Brideshead, where Sebastian has become a dipso. And just as one feels sorry for the once-golden boy in the novel, here one feels sorry for the golden boy's much diminished creator.

Waugh and Powell returned to the queue and the wedding went on. The main part of the reception was taking place in a marquee, to reach which a ramp had been placed, leading down to the tent from the higher level of the upper lawn. The slope, though perceptible, was not a steep one. Tony and Violet happened to leave the party at the same time as the Waughs. (Evelyn was accompanied by Laura and an unnamed daughter - probably Margaret, his favourite). Laura went first, followed by Evelyn holding his daughter's arm for support. Suddenly, from sheer physical weakness, Evelyn could not manage the ascent. His daughter had to call for Laura to return and help. Together, they got him up the ramp. And in observing this Tony realised how bad Evelyn's state of health was.

At the top of the slope, Evelyn and his entourage paused. Evelyn smiled as Tony and Violet passed, making a faint gesture of his hand to say goodbye. Waugh died five months later.

At least that's what Powell recounts. My own theory is that Evelyn was mistaking Tony for a waiter and that the faint movement of the hand (the hand that had written
Decline and Fall and Brideshead Revisited, let's remember; the hand that had inscribed thousands of books with wit and warmth) had been Evelyn ordering himself another drink. He hadn't found any whisky in the house but surely he had found champagne aplenty in the marquee. It was a wedding after all. So lighten up, Tony. And fetch your squiffy old pal a glass of bubbly for the road.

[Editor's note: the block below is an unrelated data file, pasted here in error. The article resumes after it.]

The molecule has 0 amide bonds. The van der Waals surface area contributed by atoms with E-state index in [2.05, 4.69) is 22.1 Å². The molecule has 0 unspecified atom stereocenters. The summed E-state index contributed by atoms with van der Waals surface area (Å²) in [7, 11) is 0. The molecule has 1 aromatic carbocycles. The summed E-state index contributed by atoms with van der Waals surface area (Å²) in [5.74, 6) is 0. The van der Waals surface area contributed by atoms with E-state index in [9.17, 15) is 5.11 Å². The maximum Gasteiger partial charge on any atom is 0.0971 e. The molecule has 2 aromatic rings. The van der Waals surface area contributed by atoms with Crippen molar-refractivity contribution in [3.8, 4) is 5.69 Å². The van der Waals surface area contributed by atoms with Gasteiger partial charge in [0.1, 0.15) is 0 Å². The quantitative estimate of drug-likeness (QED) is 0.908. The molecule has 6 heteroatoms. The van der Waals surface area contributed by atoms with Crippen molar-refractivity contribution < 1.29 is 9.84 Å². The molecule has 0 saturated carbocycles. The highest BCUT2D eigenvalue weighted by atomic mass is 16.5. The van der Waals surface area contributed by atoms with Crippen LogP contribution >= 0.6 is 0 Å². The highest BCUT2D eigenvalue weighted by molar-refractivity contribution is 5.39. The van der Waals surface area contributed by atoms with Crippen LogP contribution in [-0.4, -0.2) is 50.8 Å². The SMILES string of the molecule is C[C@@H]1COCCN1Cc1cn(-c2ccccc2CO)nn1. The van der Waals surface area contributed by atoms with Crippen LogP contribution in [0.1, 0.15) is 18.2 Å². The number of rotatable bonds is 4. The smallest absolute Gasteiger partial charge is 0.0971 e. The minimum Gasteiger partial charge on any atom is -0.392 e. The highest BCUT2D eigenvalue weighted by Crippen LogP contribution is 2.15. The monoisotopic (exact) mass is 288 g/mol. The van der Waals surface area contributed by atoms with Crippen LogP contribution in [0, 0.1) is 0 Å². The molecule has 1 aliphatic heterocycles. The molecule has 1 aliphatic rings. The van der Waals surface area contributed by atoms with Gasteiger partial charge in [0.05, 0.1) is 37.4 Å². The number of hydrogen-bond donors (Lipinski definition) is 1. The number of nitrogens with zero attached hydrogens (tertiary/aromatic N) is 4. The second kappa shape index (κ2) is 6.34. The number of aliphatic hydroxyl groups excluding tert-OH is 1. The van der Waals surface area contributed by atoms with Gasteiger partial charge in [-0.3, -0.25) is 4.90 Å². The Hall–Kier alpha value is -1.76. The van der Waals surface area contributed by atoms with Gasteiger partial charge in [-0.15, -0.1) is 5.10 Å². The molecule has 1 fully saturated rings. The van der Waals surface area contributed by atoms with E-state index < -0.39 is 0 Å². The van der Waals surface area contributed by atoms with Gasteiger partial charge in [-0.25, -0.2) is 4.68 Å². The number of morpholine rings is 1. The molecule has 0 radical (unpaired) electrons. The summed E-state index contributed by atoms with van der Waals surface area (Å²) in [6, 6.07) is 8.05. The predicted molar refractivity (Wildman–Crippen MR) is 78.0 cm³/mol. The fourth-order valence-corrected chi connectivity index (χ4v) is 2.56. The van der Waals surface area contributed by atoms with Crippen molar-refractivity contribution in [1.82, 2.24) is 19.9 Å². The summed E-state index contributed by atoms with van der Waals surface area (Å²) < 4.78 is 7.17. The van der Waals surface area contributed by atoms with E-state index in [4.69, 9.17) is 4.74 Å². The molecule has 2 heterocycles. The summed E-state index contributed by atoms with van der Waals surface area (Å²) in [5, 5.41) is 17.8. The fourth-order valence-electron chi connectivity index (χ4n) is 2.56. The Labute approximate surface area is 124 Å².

OK, I've signed the last book in the pile. I've written
'For Evelyn, with love from Duncan'. And what's more I can prove it:

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Notes
1) If anyone wants to come along to the talk at 8pm on October the 7th they'll be most welcome. Details of the event will no doubt be posted on the Topping
website shortly.

2) Thanks to Jeff Manley for making available to me the notes he'd made of the Powell inscriptions that were in Evelyn Waugh's library, now held at the Harry Ransom Centre, University of Texas.

3) Thanks to Bonham's for making available on their
website photographs of Waugh's inscriptions in the books he gave Anthony Powell.

4) When did Waugh's signature change so that the 'y' in Evelyn and the 'g' in Waugh were backward looping? The signatures of
Decline and Fall are forward looping. That was in 1928. Ditto his 1929 Xmas card. Ditto his Vile Bodies signature in January 1930. Ditto his signing of Labels in September 1930. But, as we've seen, the signature in Remote People in November 1931 is in mode B. As is the signature in the special edition of 250 large paper copies of Black Mischief published in 1932. Did Evelyn reinvent his signature in connection with joining the Catholic Church or going to Africa, both of which happened in autumn 1930? A little more research is required. Watch this space.

5) Fancy a signed copy of
Evelyn!? Maybe even one signed on July 3, 2015? If so, get in touch with the best new bookshop in Britain. While stocks last.